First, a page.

|Publication number||US5535632 A|
|Application number||US 08/328,952|
|Publication date||16 Jul 1996|
|Filing date||24 Oct 1994|
|Priority date||5 Oct 1993|
|Also published as||WO1995010028A1|
|Publication number||08328952, 328952, US 5535632 A, US 5535632A, US-A-5535632, US5535632 A, US5535632A|
|Inventors||Miroslav M. Kolpak|
|Original Assignee||Atlantic Richfield Company|
|Export Citation||BiBTeX, EndNote, RefMan|
|Patent Citations (10), Referenced by (125), Classifications (12), Legal Events (4)|
|External Links: USPTO, USPTO Assignment, Espacenet|
This is a continuation-in-part of application Ser. No. 08/131,813 filed on Oct. 5, 1993 now abandoned.
1. Field of the Invention
The present invention pertains to several embodiments of a modular, multiphase fluid flowmeter system and related methods for measuring multiphase fluid flow, particularly mixtures of gas, oil and water.
My U.S. Pat. Nos. 4,852,395, issued Aug. 1, 1989, and 5,224,372, issued Jul. 6, 1993, pertain to multiphase fluid flowmeters for measuring mixtures of gas, oil and water with a high degree of accuracy. In certain flowmeter applications, such as in low-volume oil production wells and other flow measuring requirements, the degree of accuracy required is not as great as that provided for by the meters described in the patents. 0n the other hand, there are applications for fluid flowmeters which may have a predetermined measurement accuracy requirement which changes during the life of the system to which the flowmeter is connected. Accordingly, it would be desirable in such applications to have a modular flowmeter system to which additional components could be added or deleted as the measurement accuracy requirements change or as the composition of the multiphase fluid flow being measured changes. An example of the latter requirement would be measuring flow from oil production wells wherein the water fraction or "water cut" in the liquid flowstream changes as the oil reservoir is depleted, or the amount of gas being produced with the liquid also changes as the characteristics of the oil reservoir change.
In all events, it has been deemed desirable to provide improvements in multiphase fluid flowmeters and the associated methods for measuring flow which are operable to provide continual monitoring of production of mixtures of oil, water and gas from a well wherein the metering accuracy is in a range of ±15% of true fluid volumes, or somewhat better than these accuracies, and wherein the cost of the metering equipment is of some importance, such as wherein the flowmeters are required to be connected to each well in a large and dispersed oilfield, for example. It is to these ends that the present invention has been developed.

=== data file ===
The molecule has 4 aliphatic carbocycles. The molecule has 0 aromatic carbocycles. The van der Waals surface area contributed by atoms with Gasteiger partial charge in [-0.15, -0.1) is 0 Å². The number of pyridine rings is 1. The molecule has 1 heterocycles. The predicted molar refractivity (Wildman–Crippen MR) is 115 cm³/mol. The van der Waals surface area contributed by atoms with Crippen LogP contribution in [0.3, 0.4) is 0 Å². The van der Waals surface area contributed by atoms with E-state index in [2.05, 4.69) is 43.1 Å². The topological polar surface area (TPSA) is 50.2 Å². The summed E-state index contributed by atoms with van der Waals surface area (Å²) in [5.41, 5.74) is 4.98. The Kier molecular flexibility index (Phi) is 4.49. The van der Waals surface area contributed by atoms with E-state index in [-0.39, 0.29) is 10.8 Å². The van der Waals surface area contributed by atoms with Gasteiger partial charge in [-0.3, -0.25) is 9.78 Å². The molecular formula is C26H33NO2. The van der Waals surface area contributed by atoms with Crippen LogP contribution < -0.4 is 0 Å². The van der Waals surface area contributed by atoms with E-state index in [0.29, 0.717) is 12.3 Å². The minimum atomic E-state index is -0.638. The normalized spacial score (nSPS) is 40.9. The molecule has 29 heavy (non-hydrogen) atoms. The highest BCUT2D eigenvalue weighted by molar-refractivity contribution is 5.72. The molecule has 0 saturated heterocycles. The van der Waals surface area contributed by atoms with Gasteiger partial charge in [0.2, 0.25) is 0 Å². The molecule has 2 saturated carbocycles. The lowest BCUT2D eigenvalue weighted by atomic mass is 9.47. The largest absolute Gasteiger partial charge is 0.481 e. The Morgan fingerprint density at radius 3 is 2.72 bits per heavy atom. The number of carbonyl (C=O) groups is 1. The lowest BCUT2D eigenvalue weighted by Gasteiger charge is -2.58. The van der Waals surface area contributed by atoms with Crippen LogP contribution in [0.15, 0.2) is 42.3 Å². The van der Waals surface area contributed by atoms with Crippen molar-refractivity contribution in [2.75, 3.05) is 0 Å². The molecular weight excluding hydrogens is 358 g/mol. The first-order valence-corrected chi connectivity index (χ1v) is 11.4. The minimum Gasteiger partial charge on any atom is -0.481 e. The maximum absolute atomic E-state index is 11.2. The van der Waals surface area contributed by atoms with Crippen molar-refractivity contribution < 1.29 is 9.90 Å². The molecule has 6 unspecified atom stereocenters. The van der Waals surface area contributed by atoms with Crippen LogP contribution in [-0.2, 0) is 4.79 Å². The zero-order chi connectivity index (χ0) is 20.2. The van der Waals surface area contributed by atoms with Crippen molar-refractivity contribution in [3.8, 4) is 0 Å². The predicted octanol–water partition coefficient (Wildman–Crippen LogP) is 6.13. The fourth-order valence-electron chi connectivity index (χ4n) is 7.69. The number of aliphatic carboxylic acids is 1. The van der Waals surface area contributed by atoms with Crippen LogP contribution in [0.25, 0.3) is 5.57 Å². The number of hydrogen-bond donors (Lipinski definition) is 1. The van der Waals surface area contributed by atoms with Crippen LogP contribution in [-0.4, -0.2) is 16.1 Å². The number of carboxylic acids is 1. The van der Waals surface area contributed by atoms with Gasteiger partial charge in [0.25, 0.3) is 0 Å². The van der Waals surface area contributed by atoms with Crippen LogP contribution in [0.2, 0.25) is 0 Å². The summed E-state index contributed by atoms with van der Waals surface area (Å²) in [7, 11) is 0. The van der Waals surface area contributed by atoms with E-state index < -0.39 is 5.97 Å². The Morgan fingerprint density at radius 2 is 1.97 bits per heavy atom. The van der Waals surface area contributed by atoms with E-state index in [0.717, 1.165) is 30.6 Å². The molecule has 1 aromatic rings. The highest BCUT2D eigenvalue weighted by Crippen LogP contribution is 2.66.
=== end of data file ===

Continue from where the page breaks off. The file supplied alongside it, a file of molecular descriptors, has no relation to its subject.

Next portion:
The present invention provides a family of fluid flowmeters which have multiphase fluid flow measuring capability, may be modified to include certain features, depending on the characteristics of the multiphase fluid flowstreams, are economical to provide and operate and have an accuracy sufficient to meet existing and changing requirements in applications such as measuring the flow from oil production wells of fluid mixtures of gas, oil and water.
In accordance with one important aspect of the present invention, a multiphase fluid flowmeter system is provided which is characterized by a commercially available meter which is capable of measuring a gassy liquid flow, a densitometer for measuring the mixture density and pressure and temperature gauges for determining the gas density. With these "minimum" components, a meter volumetric flow rate accuracy of ±15% will be satisfied where the gas volume is only about 25% of the total fluid volume at a predetermined pressure. The system will provide continuous and approximate rates of gas, water and oil flow with known properties of oil, water and gas density, gas compressibility factor, approximate water fraction in the liquid mixture, and the fluid mixture pressure and temperature.
In accordance with another aspect and embodiment of the present invention, a fluid flowmeter is provided which includes a gas-liquid separator and a Coriolis meter operable to measure the flow rates of gas, water and oil and which provides a meter having a tolerance for relatively high ratios or volumes of gas in relation to the total liquid flow while achieving volumetric flow rate measurement accuracy in the range of about ±5% or better.
A third embodiment of the invention, similar to the first embodiment, is suitable for measuring flows wherein the gas flow rates are relatively low and wherein an accurate measurement of the water fraction in the liquid mixture may be achieved with an economical system.
Still further in accordance with the present invention, a multiphase fluid flowmeter is provided which is capable of handling a relatively high volume of gas in the total fluid flowstream, wherein the foaminess of the liquid mixture is relatively low and wherein an economical gas-liquid separator is provided including means for controlling the liquid level in the separator.